Douglas-fir poles do not obtain sufficient penetration/retention/efficacy when treated with CCA and are treated with penta, creosote or copper naphthenate. Cedar poles can be effectively treated with CCA, although it is more common to see penta-treated cedar poles, either thermal butt or full-length treated. Several CCA suppliers exist, but there is only one supplier of the oil emulsion that makes the poles more climbable.
Chemical Treatment Option 3: CuNap
Copper naphthenate (CuNap) was first used in Germany and has been in commercial use since 1911. It was recognized in the AWPA standards in 1949 but was not widely used for pressure treatments until the late 1980s when regulatory activities stimulated interest in the product because of its general use classification by the EPA. Most wood preservatives are classified as restricted use due to different toxicity profiles. A fair amount of CuNap was used in combination with creosote during World War II due to a creosote shortage.
CuNap recently had several supply and availability issues. It is up for re-registration, which occurs about every 10 years. During this process, the EPA requires an extensive and expensive toxicology data review. Merichem, the company that manufactured this product, decided not to re-register it. In March 2011, Merichem announced it was exiting the CuNap business.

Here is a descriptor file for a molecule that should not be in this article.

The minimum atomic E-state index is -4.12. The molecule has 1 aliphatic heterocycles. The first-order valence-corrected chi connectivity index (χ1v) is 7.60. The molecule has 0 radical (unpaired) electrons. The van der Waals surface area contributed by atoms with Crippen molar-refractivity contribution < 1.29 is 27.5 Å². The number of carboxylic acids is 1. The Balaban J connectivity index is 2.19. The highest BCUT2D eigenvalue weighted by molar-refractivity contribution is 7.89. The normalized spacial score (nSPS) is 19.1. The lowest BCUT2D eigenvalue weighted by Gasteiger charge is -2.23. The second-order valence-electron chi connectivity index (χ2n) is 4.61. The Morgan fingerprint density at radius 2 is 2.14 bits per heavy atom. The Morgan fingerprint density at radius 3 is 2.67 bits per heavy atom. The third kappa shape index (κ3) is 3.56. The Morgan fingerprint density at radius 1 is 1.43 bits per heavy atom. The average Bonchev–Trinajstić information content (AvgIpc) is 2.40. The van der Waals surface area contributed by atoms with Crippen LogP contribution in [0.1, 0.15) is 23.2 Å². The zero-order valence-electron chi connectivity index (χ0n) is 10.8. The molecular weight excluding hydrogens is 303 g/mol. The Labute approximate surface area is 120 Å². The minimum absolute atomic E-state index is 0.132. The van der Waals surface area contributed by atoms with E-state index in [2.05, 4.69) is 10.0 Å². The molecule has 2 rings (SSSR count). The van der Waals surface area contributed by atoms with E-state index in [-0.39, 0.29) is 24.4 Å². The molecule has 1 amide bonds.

|A PWP employee in Sheridan, Ore., stands by as CuNap-treated poles are pushed out of the treatment cylinder.|
Prior to this, Merichem had experienced issues causing severe product availability problems, and many users were frustrated with unreliable product supply and escalating costs. Exacerbating the supply issues was a recent study by Oregon State University finding that poles treated with a biodiesel/CuNap solution were not efficacious and could experience premature failures. While most treaters used petroleum oils for blending—and it was widely publicized at industry AWPA meetings that biodiesel was an unproven carrier for this preservative—a few treaters made the decision to utilize biodiesel as a carrier anyway. As a result of this negative publicity and the supply issues, the use of this wood preservative has plummeted this year for Douglas-fir. Pacific Wood Preserving Co., which never used biodiesel, recently added penta to its Oregon plant for these reasons.